When Felix Böck manned a booth at one of his first green tech exhibitions, he feared it would be a waste of time. Nearby displays showcased carbon sequestration or AI-powered climate solutions, while his company ChopValue — which makes furniture, shelving and cheese boards from recycled chopsticks — was promoting sustainable decor.
Yet being present at the event bore fruit. One attendee was fascinated by Mr Böck’s display on a desk made from chopsticks and eventually became an early lead investor in ChopValue.
“I never once passed up any opportunity to go to networking events, trade shows and conferences. That’s how I met most of our future investors,” says Mr Böck, founder and chief executive of the company. He worries that the pandemic has scuppered those opportunities for the next generation of entrepreneurs.
According to data provider PitchBook, first financings for US start-ups as a proportion of total deal activity fell to a 10-year low in the third quarter of 2020. Compared with the same period in 2019, debut fundraising almost halved from $3.9bn to $2.1bn.
On the whole, however, early-stage venture funding rose 12 per cent between the second and third quarters of this year, driven primarily by additional funds from current investors.
At Vancouver-based ChopValue, Mr Böck has locked in bridge funding from the original nine backers that invested in 2017. That most recent round will bring total fundraising from $2.65m to more than $5m by the end of this year.
But while first-time founders face headwinds, the global fundraising markets remain flush with $2.5tn in idle cash. This has coincided with the proliferation of scout programmes by at least 100 venture capital firms (VCs) to dish out small cheques ($25,000 — $50,000) to early-stage companies.
Consequently, the main challenge for new start-ups is how to connect with investors in an era of social distancing, rather than the availability of funds. In March, as lockdowns were introduced across the US, investors refocused their efforts on setting up shop remotely and ensuring their portfolio companies were well-capitalised.
Whereas a 12-18 month supply of cash after an investment would normally suffice, the pandemic means that companies should aim for 18-24 months, says Jarrid Tingle at Harlem Capital, a VC group that backs diverse founders.
“We’ve definitely been focused more on founders who have a nose for the money,” says Mr Tingle. “It’s not only about having a big vision . . . companies need to demonstrate they can grow in a capital efficient fashion.”
The pandemic has meant venture firms have learnt to “invest remotely” using videoconferencing, which has enabled investors to take on more meetings and reinvigorated the market, particularly for SaaS (software-as-a-service) companies.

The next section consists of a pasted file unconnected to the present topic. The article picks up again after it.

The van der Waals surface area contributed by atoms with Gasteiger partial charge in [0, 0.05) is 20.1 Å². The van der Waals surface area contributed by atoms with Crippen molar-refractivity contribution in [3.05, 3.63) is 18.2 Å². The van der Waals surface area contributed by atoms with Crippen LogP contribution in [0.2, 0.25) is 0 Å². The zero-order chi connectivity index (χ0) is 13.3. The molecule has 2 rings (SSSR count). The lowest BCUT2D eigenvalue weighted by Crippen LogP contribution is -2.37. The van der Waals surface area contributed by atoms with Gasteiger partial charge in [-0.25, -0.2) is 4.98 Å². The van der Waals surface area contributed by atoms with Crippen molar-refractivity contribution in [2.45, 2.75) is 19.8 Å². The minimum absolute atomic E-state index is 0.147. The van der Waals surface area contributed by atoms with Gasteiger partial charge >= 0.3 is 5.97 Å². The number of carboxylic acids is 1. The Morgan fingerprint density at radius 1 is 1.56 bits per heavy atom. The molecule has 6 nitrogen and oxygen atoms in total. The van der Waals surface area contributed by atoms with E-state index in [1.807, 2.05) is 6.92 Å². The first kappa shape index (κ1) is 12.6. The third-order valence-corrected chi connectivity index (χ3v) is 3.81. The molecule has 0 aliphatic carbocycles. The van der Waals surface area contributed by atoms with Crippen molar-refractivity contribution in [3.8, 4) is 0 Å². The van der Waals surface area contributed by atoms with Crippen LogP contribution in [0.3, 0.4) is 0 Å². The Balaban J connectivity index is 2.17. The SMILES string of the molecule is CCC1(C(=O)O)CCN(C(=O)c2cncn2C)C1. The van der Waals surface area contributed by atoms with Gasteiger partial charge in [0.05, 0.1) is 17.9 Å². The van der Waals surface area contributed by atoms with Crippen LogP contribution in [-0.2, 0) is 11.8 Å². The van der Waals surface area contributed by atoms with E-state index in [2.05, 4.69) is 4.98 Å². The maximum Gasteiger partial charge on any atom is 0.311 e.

A study by Omers Ventures, the venture investment arm of Canada’s largest pension fund, found that 40 per cent of VCs have completed a deal via videoconferencing during the pandemic.
“I’ve been very impressed with how quickly investors have adjusted,” says Michael Seibel, chief executive at start-up accelerator programme Y Combinator, who recalls the tough time founders had fundraising after the 2007-08 financial crisis. “Unlike then, investors have kept their cheque books open.”
Using virtual platforms has also sidestepped the barrier of geography, allowing founders to court investors in Silicon Valley or London without the need to take a flight.
In theory, this shift could be “of benefit to diverse entrepreneurs”, says Oussama Ammar, co-founder of The Family, a start-up accelerator based in Paris. Videoconferencing gives everyone more of an equal chance by limiting the social aspect of the founder-investor relationship, which is conditioned by class and race, he argues.
Yet videoconferencing is not without pitfalls, with the medium requiring a different set of skills than pitching in person, says Mr Seibel. For instance, founders are better able to command an investor’s undivided attention and read social cues when they are in the same room. Mr Tingle says people are less engaged by slide decks over video calls, and he urges founders to strike a conversational tone with investors.
In Europe, the move to online meetings has led to more favourable deals for entrepreneurs. Founders have long criticised the continent’s fundraising environment, which is dominated by conservative investors from finance backgrounds.
“[That environment] is fuelled by investors putting in very little money to start off with, but getting ridiculous degrees of control over the company through liquidation preferences,” says Tycho Onnasch, chief operating officer at Deedmob, a Dutch online volunteering platform that has raised €620,000 since it was founded in 2017.
By moving online, founders can pitch more widely and compare the term sheets offered by investors across Europe, says Mr Ammar. Previously, entrepreneurs were more inclined to take bad terms simply because they were offered first, but now competition among investors has given some start-ups the power to negotiate.
“It’s a bit like in a relationship,” says Mr Ammar. “If you’ve not found the partner of your dreams, then maybe it’s better to wait because if you jump too soon, you will not be ready for when the right one comes along.”
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